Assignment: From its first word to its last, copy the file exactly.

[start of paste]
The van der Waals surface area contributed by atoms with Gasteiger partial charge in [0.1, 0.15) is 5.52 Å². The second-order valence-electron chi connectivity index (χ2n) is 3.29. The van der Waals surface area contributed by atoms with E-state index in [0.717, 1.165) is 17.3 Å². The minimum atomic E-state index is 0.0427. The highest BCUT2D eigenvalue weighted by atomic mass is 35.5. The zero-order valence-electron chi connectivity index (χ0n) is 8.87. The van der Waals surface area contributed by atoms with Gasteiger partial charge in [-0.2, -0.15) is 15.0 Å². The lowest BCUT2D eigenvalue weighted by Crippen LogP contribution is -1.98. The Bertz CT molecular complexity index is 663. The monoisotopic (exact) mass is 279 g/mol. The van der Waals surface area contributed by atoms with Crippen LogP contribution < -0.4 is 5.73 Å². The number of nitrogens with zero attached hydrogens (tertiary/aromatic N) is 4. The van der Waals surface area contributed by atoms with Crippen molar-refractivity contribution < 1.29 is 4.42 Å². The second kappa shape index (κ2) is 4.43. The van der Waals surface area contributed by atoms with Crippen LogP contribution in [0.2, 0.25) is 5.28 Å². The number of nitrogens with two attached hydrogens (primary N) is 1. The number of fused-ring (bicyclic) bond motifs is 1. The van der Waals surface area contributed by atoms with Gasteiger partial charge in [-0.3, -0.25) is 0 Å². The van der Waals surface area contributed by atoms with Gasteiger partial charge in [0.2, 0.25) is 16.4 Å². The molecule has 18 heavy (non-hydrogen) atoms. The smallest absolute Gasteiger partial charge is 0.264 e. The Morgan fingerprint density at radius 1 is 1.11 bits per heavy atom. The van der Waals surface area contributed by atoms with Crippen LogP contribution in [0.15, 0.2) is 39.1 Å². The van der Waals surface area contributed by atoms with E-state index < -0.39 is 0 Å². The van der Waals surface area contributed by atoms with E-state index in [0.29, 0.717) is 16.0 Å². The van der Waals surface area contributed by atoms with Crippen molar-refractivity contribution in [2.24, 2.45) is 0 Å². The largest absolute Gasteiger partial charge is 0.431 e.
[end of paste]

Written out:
The van der Waals surface area contributed by atoms with Gasteiger partial charge in [0.1, 0.15) is 5.52 Å². The second-order valence-electron chi connectivity index (χ2n) is 3.29. The van der Waals surface area contributed by atoms with E-state index in [0.717, 1.165) is 17.3 Å². The minimum atomic E-state index is 0.0427. The highest BCUT2D eigenvalue weighted by atomic mass is 35.5. The zero-order valence-electron chi connectivity index (χ0n) is 8.87. The van der Waals surface area contributed by atoms with Gasteiger partial charge in [-0.2, -0.15) is 15.0 Å². The lowest BCUT2D eigenvalue weighted by Crippen LogP contribution is -1.98. The Bertz CT molecular complexity index is 663. The monoisotopic (exact) mass is 279 g/mol. The van der Waals surface area contributed by atoms with Crippen LogP contribution < -0.4 is 5.73 Å². The number of nitrogens with zero attached hydrogens (tertiary/aromatic N) is 4. The van der Waals surface area contributed by atoms with Crippen molar-refractivity contribution < 1.29 is 4.42 Å². The second kappa shape index (κ2) is 4.43. The van der Waals surface area contributed by atoms with Crippen LogP contribution in [0.2, 0.25) is 5.28 Å². The number of nitrogens with two attached hydrogens (primary N) is 1. The number of fused-ring (bicyclic) bond motifs is 1. The van der Waals surface area contributed by atoms with Gasteiger partial charge in [-0.3, -0.25) is 0 Å². The van der Waals surface area contributed by atoms with Gasteiger partial charge in [0.2, 0.25) is 16.4 Å². The molecule has 18 heavy (non-hydrogen) atoms. The smallest absolute Gasteiger partial charge is 0.264 e. The Morgan fingerprint density at radius 1 is 1.11 bits per heavy atom. The van der Waals surface area contributed by atoms with Crippen LogP contribution in [0.15, 0.2) is 39.1 Å². The van der Waals surface area contributed by atoms with E-state index < -0.39 is 0 Å². The van der Waals surface area contributed by atoms with E-state index in [0.29, 0.717) is 16.0 Å². The van der Waals surface area contributed by atoms with Crippen molar-refractivity contribution in [2.24, 2.45) is 0 Å². The largest absolute Gasteiger partial charge is 0.431 e.